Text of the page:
By James Hoorman, Hoorman Soil Health Services
No-till farming started in the 1960’s and gained steam in the 1970’s (fuel crisis) and the 1980’s (agricultural financial crisis). Glyphosate (Roundup ®) and genetically modified organisms (GMO) innovations also increased no-till farming. But true long-term no-till farming on every acre every year occurs on less than 4-5% of Ohio farms, with most farmers doing some tillage. Farmers are decreasing their tillage intensity and are now considering ways to capture soil carbon for payment which may require they move to towards regenerative practices like no-till and cover crops.
Tillage breaks up soil aggregates and loses carbon dioxide to the atmosphere within 5-10 minutes; while long-term no-till with cover crops starts the slow process of recovering lost carbon. Adding soil carbon is all about roots exudates (active carbon) and root turnover (building humus from microbes). Crop rotation, moisture, climate, and soil characteristics all influence how quickly soil carbon stabilizes. Farm management decisions like tillage, crop rotation, and vegetation intensity (cover crop type, frequency) can be detrimental or beneficial to carbon sequestration.
The biggest reasons farmers till the soil are to create a drier, warmer seed bed for new plants; break up soil compaction; and to kill weeds. Unfortunately, the benefits are generally short-term. Tilled soils generally lose 0.5-1.0 inch of cold spring moisture which helps warm the soil. The excess oxygen from tillage also releases many soil nutrients from the soil organic matter (SOM) but then reduce the soil’s ability to store those nutrients long-term. Till soils lose SOM as carbon dioxide and start to compact, forming hard pans or soil crusting, resulting in poor drainage. Tillage may kill existing or emerging weeds, but weed seeds thrive and germinate even faster in tilled soils, so a vicious downward cycle begins.
The greater the tillage intensity (aggressive tillage like plowing, deeper tillage, higher frequency) the more carbon is lost. Fortunately, aggressive tillage methods like plowing have decreased 35% but no-till farms have only increased about 1% (US Census). Almost 90% of Ohio farmers use some form of tillage like minimum tillage or vertical tillage, tilling soils 2-4 inches deep, especially in front of corn.
Cover crops with no-till mimics natural cycles to restore soil health. Cover crop acreage has increased 50% from 2012-2017 (US Census). Cover crops add roots, improve soil structure, and build carbon. Keeping the soil undisturbed allows keeps carbon to stabilize in soil aggregates and improves water storage and drainage. Live roots create macropores and micropores for clean water and improved drainage. Beneficial soil organisms like mycorrhizae fungi, beetles, and springtails and many pollinators start to flourish due to stabile soils and a steady food source from actively growing plants. While soils may be improving by capturing carbon, improving soil aggregation, reducing weeds, and improving drainage; crop yields are usually the last metric to improve.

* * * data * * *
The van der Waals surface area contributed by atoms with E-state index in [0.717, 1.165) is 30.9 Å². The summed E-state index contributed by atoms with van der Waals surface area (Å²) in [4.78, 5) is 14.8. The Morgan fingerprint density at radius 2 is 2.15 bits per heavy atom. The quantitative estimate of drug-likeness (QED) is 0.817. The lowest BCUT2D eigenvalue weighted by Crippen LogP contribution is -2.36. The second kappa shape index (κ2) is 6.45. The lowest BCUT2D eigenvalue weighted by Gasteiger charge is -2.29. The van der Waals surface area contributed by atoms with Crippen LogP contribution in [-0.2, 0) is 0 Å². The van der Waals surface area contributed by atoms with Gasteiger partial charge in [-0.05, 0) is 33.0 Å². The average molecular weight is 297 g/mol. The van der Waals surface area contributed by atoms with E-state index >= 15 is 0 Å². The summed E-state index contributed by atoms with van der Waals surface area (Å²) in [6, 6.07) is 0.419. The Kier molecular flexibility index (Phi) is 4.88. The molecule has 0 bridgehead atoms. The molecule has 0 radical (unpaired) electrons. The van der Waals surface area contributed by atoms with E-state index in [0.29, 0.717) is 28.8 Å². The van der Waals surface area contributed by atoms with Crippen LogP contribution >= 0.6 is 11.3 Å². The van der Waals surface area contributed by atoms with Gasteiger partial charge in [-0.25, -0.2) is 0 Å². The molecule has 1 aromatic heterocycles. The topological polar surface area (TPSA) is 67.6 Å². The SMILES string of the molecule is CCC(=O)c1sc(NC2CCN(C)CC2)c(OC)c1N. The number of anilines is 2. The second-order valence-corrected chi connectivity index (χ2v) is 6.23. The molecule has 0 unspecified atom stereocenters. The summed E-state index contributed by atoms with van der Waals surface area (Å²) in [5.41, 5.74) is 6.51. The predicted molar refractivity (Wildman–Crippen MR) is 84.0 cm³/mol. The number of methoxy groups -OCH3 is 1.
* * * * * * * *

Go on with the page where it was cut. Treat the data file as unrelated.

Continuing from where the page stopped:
The problem is that the transition to healthy soils may take 3-7 years, which can be difficult financially for most farmers. Adding high carbon grass cover crops that aggressively break up soil compaction may decrease this transition time. Cover crops also compete with weeds which grow on disturbed or bare soils. Adding manure or grazing livestock, if feasible, stabilizes carbon and speeds up the transition. Multi-species cover crops with good crop rotations increases carbon at various soil depths, building soil carbon reserves. Farmers need to keep the soil covered with live crops year-round to build soil carbon.
Following NRCS soil health principles is the best way to build soil carbon. First, reduce or eliminate soil disturbance to preserve SOM and soil carbon. Farmers can reduce their tillage intensity or till only part of field where ruts or weeds occur. Second maintain surface soil residue to provide habitat for soil organisms and to reduce soil erosion. Third, increase live roots year-round by planting cover crops to increase carbon sequestration. Fourth, increase plant diversity with crop rotations and cover crops. Finally, add livestock if possible, to improve carbon sequestration and stabilization. These regenerative practices are natural ways to improve soil carbon and soil health simultaneously.
Regenerative practices like soil health are becoming more mainstream. General Mills has converted one million acres to regenerative farming practices with Cargill pledging 10 million acres. Walmart, Kellogg, Hormel, Patagonia, Danone and many other companies are doing similar things. Other benefits to increasing carbon include less nutrient runoff leading to improved water quality and less pests (weeds, diseases, insects). Heathy plants have greater photosynthetic ability to produce nutrient dense healthy foods and higher yields, in time. Healthy soils create healthy plants, healthy animals, and healthy people while improving the environment.